7-Day Average Of New COVID-19 Cases Surpasses 1.2K Per Day

Average Of New Infections Highest In Wisconsin Since Jan. 30

A COVID-19 vaccine information sign is seen outside of Walgreens
A COVID-19 vaccine information sign is seen outside of Walgreens store in Skokie, Ill., Saturday, May 22, 2021. Illinois public health officials on Saturday reported 59,314 tested in the previous 24 hours, and the seven-day statewide positivity rate as a percent of total test is 2.3 percent. Nam Y. Huh/AP Photo

The seven-day average of new COVID-19 infections in Wisconsin is the highest it’s been since the end of January, according to state data.

The Wisconsin Department of Health Services reported 1,206 new daily cases Friday, bringing the seven-day average of new cases to 1,021. That’s the highest that number has been since Jan. 30.

DHS reported one new death from COVID-19 on Thursday, bringing the total deaths from the disease in Wisconsin to 7,448.

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All Wisconsin counties are experiencing high coronavirus case activity according to DHS. Between July 21 and Aug. 3, seven counties reported COVID-19 positive rates above 10 percent of those tested. Chippewa County had the highest rate in that timeframe, at 13 percent.

Dr. Nasia Safdar, director of infection control at UW Hospital and Clinics in Madison, told WPR the number of cases in the local community have “climbed pretty astronomically.”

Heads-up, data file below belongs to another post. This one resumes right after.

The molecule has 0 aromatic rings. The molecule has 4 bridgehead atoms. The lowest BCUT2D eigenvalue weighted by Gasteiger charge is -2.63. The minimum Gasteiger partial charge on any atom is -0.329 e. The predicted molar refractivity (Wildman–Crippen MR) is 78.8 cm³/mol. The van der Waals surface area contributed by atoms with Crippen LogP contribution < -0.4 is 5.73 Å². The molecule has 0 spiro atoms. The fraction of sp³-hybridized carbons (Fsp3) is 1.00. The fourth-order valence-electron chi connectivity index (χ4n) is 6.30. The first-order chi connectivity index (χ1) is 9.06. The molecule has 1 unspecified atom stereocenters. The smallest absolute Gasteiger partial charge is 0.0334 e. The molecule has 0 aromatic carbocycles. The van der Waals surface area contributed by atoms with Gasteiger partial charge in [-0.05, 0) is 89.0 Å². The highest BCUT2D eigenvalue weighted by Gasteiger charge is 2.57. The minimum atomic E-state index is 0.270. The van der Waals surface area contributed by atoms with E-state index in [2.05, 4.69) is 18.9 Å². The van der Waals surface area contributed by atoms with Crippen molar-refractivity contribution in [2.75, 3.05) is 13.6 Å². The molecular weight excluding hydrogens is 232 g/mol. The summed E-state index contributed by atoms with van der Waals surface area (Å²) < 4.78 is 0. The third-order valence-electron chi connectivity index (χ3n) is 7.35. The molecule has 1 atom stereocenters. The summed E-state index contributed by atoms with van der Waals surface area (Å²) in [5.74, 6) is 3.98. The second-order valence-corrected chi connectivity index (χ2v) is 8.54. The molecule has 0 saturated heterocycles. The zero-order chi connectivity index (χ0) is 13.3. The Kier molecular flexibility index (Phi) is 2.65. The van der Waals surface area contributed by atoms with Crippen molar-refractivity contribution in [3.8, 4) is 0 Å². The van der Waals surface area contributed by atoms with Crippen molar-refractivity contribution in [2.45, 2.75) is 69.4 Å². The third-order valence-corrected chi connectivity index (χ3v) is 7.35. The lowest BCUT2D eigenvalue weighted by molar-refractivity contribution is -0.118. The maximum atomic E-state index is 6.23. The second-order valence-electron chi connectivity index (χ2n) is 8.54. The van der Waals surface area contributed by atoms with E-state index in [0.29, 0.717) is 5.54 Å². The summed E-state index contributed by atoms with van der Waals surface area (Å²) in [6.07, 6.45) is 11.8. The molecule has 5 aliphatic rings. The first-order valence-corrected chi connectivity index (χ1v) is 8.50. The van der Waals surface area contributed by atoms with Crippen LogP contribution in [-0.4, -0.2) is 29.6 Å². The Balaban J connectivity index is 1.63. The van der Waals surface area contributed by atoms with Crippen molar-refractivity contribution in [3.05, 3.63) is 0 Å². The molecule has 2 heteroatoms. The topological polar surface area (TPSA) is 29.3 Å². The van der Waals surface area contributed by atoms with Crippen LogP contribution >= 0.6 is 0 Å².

That is getting reflected in the number of positives that we’re seeing in our ambulatory population,” said Safdar. “It’s reflected in the number of infections we’re seeing in health care workers, I would say a bit of an uptick in the hospitalizations, but not at a level where … we have seen it before by any means.”

As of Tuesday, DHS reported 263 hospitalizations, with 7 percent of those patients being placed on a ventilator. The number of hospitalizations is the highest it’s been since May 24, but much lower than it was at its peak on Nov. 20, 2020, when the agency reported 2,155 COVID-19 patients.

Safdar said she and colleagues are waiting to see whether there will be a surge of new COVID-19-related hospitalizations in the Madison area. She said she’s hopeful they won’t due to the high vaccination rates in Dane County.

DHS reports 2,890,511 people — or 49.6 percent of Wisconsin’s population — have been fully vaccinated against the coronavirus. Dane County has the highest vaccination rate at 67.8 percent. Taylor County in north central Wisconsin has the lowest vaccination rate at 27.3 percent.

Safdar said people, including some health care workers, who have been vaccinated are experiencing what are known as breakthrough infections. She credits that to the more transmissible delta variant of the disease. But she said symptoms among vaccinated individuals experiencing breakthrough infections “are relatively mild.”

And people who are not vaccinated should not think that the vaccine doesn’t work because people are getting infections,” said Safdar. “It’s a very different syndrome.”